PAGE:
Iraq: Where are Iraq’s women?
Iraq, some women fear, is in danger of becoming a man's world. Efforts to establish an interim government that reflects the country's diverse ethnic and religious character are gathering pace.
But where are the women - who make up the majority of the population - in this process? So far, there have been two meetings aimed at forging a constitutional future for the country, but out of more than 250 delegates, only six were women. They included representatives of the "Iraqi exile" working groups set up by the State Department before the war. Elisabeth Rehn, independent author of an extensive report for the United Nations, Women, War and Peace, says she was shocked at how few women are involved in the process. "There has been so much talk about how to reflect the diversity of Iraqi society - the Shia, Sunnis and Kurds - but what about the women? Some 55% of the population has been forgotten," she told BBC News Online. Ms Rehn said the issue needs to be addressed urgently because choices are already beginning to be made about who will be elected to official bodies.
Submitted on Sun, 05/12/2002 - 00:00
- Womens Voices Must Stay Alive in ISIS-Controlled Regions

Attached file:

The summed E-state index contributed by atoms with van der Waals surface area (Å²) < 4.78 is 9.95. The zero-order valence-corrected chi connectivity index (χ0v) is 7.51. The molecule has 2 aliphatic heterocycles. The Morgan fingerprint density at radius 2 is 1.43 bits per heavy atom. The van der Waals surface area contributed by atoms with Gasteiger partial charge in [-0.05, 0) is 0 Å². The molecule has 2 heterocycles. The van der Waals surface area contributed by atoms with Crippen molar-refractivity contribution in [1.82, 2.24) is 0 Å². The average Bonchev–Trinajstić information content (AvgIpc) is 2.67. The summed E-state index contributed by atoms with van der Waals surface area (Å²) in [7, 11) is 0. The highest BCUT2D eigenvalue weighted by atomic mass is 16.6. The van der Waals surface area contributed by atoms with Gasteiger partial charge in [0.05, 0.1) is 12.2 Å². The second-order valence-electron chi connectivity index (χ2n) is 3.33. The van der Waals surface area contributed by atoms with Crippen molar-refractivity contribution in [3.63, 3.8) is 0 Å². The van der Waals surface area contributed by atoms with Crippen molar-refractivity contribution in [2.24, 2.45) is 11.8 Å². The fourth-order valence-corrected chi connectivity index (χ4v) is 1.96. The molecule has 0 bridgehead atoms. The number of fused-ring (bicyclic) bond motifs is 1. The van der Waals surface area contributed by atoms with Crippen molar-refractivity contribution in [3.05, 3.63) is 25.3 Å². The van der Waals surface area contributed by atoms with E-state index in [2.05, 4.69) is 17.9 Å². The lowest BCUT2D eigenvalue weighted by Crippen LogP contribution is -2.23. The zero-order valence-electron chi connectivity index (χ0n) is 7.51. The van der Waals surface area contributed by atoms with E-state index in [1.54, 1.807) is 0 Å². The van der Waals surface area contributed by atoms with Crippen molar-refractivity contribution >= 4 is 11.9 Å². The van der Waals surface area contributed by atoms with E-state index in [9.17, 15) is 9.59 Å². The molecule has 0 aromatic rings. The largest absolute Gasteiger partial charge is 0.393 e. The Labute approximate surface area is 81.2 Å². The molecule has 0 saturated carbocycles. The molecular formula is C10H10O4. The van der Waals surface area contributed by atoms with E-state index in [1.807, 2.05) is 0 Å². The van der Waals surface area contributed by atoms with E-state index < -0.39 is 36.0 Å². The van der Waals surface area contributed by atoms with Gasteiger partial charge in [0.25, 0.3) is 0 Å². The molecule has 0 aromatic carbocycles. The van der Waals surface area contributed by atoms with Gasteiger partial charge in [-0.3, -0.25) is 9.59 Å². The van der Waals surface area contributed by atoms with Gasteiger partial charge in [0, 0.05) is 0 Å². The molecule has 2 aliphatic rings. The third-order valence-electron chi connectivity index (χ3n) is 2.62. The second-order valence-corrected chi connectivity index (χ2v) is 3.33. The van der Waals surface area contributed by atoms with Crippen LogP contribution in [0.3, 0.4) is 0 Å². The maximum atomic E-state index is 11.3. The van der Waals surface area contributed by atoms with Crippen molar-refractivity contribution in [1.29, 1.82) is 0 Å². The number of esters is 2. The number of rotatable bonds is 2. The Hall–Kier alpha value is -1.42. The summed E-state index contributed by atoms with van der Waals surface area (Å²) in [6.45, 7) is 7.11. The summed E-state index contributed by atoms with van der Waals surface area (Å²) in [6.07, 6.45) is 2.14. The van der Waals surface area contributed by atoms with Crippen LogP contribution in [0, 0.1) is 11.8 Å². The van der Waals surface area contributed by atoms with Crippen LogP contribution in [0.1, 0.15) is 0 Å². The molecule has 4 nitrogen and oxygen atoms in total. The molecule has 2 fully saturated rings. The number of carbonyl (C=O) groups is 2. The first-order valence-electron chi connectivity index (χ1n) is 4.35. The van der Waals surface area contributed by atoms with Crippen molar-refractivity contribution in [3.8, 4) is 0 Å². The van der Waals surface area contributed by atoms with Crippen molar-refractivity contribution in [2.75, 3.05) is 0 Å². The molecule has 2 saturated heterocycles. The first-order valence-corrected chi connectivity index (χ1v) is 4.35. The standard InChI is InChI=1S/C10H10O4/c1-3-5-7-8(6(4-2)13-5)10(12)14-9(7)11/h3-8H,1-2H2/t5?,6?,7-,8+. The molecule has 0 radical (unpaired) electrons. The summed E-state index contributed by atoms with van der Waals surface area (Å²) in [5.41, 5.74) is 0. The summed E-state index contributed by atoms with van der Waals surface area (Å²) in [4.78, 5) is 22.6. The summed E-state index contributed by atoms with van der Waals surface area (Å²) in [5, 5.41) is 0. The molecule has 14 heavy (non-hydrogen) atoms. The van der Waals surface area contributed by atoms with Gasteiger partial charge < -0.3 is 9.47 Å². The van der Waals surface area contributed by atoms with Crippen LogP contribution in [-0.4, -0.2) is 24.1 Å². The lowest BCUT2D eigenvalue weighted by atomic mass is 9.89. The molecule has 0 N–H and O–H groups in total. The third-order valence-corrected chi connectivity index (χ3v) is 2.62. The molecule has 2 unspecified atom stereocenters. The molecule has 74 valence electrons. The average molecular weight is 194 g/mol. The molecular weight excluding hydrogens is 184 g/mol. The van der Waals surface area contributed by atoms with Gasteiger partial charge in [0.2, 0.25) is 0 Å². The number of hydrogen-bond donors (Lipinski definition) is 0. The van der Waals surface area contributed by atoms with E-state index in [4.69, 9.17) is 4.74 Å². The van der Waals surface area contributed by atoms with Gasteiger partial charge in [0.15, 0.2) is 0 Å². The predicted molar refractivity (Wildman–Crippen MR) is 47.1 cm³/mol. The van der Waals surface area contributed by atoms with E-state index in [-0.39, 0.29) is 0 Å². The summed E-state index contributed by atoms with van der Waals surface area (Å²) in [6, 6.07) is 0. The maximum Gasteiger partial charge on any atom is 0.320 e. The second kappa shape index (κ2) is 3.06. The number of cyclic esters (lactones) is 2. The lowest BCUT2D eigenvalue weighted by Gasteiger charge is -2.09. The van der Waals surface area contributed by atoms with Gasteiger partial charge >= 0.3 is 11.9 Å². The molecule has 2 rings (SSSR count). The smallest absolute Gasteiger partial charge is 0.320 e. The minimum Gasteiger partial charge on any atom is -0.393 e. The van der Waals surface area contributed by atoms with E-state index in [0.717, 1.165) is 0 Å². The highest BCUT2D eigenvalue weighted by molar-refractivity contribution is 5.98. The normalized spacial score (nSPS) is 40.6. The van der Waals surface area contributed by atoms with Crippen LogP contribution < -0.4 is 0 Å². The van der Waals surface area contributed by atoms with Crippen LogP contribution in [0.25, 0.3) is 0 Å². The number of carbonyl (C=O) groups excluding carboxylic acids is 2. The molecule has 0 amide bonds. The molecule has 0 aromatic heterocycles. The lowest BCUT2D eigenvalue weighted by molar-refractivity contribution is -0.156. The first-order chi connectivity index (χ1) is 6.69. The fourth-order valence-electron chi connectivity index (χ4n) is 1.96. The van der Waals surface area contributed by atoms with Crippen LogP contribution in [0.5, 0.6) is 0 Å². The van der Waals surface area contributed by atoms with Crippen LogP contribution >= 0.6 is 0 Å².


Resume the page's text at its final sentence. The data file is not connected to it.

- Statement Of Solidarity With The Women Of Iraq
- Quick Thoughts: Zainab Saleh on Iraq
- ISIS advance adds to aid challenges in Iraq’s north
- ON THE OCCUPATION OF MOSUL AND THE CITIES OF WESTERN IRAQ – YANAR MOHAMMED (ORGANIZATION OF WOMEN’S FREEDOM IN IRAQ)
- Call for Iraqi Women Victimized by ISIS
- Iraq: Don’t Legalize Marriage for 9-Year-Olds
- SIGN THE PETITION: President Hamid Karzai: We call on you not to sign the new Law on Criminal Procedures
- Egypt: Postpone the 15 December referendum on the draft Constitution!
- Women Living Under Muslim Laws Statement on Libya
- Family Law in Bahrain
- No One is Safe: Abuses of Women in Iraq's Criminal Justice System
- Justice Through Equality: Building Religious Knowledge for Legal Reform in Muslim Family Laws
- Afghanistan: Child marriage and domestic violence
- Our Motherland, Our Country: Gender Discrimination in the Middle East and North Africa